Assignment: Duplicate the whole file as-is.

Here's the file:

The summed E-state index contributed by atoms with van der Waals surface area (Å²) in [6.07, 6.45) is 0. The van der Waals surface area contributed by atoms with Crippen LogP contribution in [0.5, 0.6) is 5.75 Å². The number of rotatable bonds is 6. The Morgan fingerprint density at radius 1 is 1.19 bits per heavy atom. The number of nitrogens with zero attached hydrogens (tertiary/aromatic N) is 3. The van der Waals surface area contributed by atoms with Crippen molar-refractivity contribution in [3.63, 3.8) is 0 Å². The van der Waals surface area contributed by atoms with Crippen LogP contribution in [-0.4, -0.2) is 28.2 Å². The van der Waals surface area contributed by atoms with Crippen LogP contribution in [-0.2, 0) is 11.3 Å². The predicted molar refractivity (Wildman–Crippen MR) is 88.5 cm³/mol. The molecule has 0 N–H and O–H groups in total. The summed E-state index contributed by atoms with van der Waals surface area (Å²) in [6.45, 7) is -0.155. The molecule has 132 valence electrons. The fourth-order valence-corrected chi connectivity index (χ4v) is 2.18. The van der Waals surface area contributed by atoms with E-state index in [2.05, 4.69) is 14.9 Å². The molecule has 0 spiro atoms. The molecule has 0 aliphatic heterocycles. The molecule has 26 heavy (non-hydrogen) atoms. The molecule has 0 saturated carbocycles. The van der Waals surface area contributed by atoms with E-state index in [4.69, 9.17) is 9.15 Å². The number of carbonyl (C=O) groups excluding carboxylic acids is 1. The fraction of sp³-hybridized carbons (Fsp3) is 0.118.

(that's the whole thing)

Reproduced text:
The summed E-state index contributed by atoms with van der Waals surface area (Å²) in [6.07, 6.45) is 0. The van der Waals surface area contributed by atoms with Crippen LogP contribution in [0.5, 0.6) is 5.75 Å². The number of rotatable bonds is 6. The Morgan fingerprint density at radius 1 is 1.19 bits per heavy atom. The number of nitrogens with zero attached hydrogens (tertiary/aromatic N) is 3. The van der Waals surface area contributed by atoms with Crippen molar-refractivity contribution in [3.63, 3.8) is 0 Å². The van der Waals surface area contributed by atoms with Crippen LogP contribution in [-0.4, -0.2) is 28.2 Å². The van der Waals surface area contributed by atoms with Crippen LogP contribution in [-0.2, 0) is 11.3 Å². The predicted molar refractivity (Wildman–Crippen MR) is 88.5 cm³/mol. The molecule has 0 N–H and O–H groups in total. The summed E-state index contributed by atoms with van der Waals surface area (Å²) in [6.45, 7) is -0.155. The molecule has 132 valence electrons. The fourth-order valence-corrected chi connectivity index (χ4v) is 2.18. The van der Waals surface area contributed by atoms with E-state index in [2.05, 4.69) is 14.9 Å². The molecule has 0 spiro atoms. The molecule has 0 aliphatic heterocycles. The molecule has 26 heavy (non-hydrogen) atoms. The molecule has 0 saturated carbocycles. The van der Waals surface area contributed by atoms with E-state index in [4.69, 9.17) is 9.15 Å². The number of carbonyl (C=O) groups excluding carboxylic acids is 1. The fraction of sp³-hybridized carbons (Fsp3) is 0.118.